2. True worship humbles the heart. In Isaiah 6:1–8, the abject cry of a sinful man, “Woe is me, for I am undone,” was not an achievement of intellectual analysis, but of self-discovery made upon entering God’s presence.  Isaiah says “I saw the Lord” with neither apology nor arrogance; it was a breakthrough of grace that produced a breakup of pride. Isaiah, a member of the cultural, educated elite of Judah, demonstrates a childlike humility and teachability. His cry reveals an unreserved availability to God.  This is the very thing to which Jesus calls us all: “Assuredly I say to you, unless you are converted and become as little children, you will by no means enter the kingdom of heaven. … Take heed that you do not despise one of these little ones, for I say to you that in heaven their angels always see the face of my Father who is in heaven” (Matthew 18:3, 10).

Because of the importance of humility, we are encouraging people to become more expressive, both vocally and physically, in worship. Few things challenge our pride more than the simplest summons to expressiveness.  I have learned that careful teaching and modeling can help people move beyond self-consciousness (and challenge the adult preoccupation with self-importance) so they can experience a childlike liberty in expressing themselves in worship.  That’s why it is ALWAYS OK to clap while we sing, lift holy hands to heaven, and express yourself in worship at New Leaf Church.  One of the members of my last church, with the best of motives, once suggested, “Pastor, if you didn’t teach and invite people to lift their hands in worship, I think our church would grow faster,” and then added, “I think you might injure some people’s pride.”  “Injure pride?” I said gently. “Why, I was hoping to kill it altogether.”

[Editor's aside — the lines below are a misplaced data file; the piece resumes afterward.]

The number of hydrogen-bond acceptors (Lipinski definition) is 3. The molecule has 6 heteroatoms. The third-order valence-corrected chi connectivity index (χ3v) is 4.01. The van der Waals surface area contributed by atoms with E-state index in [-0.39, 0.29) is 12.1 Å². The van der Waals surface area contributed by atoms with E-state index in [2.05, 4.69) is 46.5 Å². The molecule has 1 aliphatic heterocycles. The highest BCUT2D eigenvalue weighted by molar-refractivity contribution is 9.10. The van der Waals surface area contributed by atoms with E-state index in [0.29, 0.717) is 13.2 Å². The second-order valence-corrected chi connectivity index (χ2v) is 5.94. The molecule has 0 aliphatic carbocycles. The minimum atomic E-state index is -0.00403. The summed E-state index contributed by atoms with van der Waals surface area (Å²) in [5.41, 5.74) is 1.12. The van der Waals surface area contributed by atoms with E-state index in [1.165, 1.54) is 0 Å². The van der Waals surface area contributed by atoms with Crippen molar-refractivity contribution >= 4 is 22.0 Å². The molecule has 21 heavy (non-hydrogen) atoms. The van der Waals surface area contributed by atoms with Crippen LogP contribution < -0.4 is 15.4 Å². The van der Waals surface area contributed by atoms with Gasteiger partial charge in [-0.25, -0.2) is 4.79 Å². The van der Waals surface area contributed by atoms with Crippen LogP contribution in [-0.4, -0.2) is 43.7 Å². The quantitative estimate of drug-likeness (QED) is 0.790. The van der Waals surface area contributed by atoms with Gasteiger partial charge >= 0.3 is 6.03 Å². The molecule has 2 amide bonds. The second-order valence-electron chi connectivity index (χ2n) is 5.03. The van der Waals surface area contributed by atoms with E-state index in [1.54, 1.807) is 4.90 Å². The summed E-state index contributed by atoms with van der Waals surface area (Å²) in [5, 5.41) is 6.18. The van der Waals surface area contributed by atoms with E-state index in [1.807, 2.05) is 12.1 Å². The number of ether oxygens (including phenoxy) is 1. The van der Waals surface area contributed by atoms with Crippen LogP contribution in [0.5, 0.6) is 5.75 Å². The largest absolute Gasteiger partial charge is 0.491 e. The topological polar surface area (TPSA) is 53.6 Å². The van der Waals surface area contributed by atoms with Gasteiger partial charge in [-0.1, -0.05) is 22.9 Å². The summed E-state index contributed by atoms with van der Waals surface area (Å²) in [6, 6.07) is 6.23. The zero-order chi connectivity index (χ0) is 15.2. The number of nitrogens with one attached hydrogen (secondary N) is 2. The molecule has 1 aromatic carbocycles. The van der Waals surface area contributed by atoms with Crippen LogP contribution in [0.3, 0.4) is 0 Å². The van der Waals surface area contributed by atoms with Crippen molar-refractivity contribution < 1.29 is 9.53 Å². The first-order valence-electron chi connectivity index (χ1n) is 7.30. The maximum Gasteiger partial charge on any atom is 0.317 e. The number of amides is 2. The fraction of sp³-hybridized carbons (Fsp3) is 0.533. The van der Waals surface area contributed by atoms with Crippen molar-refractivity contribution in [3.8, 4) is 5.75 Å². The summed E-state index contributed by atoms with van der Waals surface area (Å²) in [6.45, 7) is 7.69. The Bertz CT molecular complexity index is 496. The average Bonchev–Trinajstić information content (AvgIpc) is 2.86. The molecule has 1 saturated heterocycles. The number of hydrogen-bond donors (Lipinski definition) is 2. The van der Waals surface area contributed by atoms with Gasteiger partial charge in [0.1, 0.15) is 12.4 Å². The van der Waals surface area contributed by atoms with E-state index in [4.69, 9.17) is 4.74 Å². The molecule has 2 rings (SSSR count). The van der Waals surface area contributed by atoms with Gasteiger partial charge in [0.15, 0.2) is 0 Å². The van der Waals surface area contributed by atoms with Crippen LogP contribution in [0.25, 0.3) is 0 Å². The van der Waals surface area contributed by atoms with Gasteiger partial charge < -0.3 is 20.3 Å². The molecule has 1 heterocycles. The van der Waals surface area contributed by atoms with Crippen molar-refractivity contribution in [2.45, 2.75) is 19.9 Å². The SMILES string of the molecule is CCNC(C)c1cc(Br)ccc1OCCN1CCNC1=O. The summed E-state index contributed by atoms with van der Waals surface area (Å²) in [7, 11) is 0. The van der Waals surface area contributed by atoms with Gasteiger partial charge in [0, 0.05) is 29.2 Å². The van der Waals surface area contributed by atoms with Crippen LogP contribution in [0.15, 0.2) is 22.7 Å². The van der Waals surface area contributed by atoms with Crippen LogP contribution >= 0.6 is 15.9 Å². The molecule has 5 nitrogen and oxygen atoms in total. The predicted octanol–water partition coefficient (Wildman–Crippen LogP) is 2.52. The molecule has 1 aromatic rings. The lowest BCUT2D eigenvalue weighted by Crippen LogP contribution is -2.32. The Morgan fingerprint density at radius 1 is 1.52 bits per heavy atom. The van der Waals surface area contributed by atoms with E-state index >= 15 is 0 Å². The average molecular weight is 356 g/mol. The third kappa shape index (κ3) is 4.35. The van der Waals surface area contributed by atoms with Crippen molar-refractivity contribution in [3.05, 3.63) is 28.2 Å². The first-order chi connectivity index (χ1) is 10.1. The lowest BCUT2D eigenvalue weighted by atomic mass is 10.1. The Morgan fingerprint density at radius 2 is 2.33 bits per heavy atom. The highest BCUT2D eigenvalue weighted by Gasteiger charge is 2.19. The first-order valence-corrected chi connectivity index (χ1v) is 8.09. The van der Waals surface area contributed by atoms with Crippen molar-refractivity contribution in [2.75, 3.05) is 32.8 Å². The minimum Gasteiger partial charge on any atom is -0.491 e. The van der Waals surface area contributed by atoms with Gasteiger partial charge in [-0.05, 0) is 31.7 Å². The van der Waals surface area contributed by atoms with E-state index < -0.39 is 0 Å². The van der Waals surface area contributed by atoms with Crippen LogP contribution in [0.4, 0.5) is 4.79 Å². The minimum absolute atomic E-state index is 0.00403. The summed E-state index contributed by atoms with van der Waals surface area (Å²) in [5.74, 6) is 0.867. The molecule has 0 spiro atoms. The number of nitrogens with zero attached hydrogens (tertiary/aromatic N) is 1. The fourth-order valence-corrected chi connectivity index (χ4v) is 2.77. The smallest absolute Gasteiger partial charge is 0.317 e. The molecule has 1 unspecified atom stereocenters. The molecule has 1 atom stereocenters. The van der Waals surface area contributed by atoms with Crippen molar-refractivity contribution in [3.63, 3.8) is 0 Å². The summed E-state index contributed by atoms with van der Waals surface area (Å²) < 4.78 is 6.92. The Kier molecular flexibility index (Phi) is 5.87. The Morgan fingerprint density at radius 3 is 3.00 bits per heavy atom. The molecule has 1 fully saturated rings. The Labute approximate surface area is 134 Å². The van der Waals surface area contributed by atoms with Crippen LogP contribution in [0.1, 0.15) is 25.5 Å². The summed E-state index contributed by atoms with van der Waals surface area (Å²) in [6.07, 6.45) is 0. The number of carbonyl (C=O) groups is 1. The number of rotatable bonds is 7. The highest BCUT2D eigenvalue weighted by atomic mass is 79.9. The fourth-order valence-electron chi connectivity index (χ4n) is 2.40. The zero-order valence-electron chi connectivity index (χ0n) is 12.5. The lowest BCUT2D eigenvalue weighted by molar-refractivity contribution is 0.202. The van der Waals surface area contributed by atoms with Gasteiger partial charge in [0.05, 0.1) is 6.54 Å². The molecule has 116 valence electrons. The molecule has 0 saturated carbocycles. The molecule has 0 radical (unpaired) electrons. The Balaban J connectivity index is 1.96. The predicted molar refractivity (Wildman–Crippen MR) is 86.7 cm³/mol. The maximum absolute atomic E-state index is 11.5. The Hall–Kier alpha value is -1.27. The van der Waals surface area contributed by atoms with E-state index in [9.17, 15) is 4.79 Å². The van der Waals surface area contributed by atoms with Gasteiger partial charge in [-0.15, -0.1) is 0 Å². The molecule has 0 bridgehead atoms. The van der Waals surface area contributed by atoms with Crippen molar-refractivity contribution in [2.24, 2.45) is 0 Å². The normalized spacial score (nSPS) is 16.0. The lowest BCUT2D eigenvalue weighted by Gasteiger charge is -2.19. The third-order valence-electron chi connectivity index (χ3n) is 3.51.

We want to respect human dignity, but there is a disposition, ensconced in the church as surely as in the world, that equates dignity and pride—and it’s a false equation. It is because we value each individual in our congregation that we teach and model a way for us to “come as children before the Father.” Because pride tends to insist on finding a way to justify and preserve itself (even in church), we try to help people learn the humility of Isaiah. Only this will help us view God afresh and pave the way to deeply felt confession and purification.

3. True worship sacrifices and then expects something from God. Hebrews 11:6 puts it clearly: “one that comes to God must believe that He is, and that He is a rewarder of those who humbly seek Him.” The text presupposes that worship always brings a sacrifice to God, that “whosoever comes,” whether with praise, an offering, or by “laying down” something instructed by the Holy Spirit, is presenting something of themselves to God. Simultaneously we are told that the worshiper is to believe something will be given in return by God himself—something rewarding, benevolent, and good.  Some try to defend God against human selfishness and refuse all talk of reward. But the truth is, God freely offers the reward of His blessing—and delights to do so. He doesn’t grouse, “Don’t you dare give me something and suppose you’re manipulating me to give back!” Instead, his Word simply says, in effect, “Since you come to me, I would expect you to believe I will reward your quest.”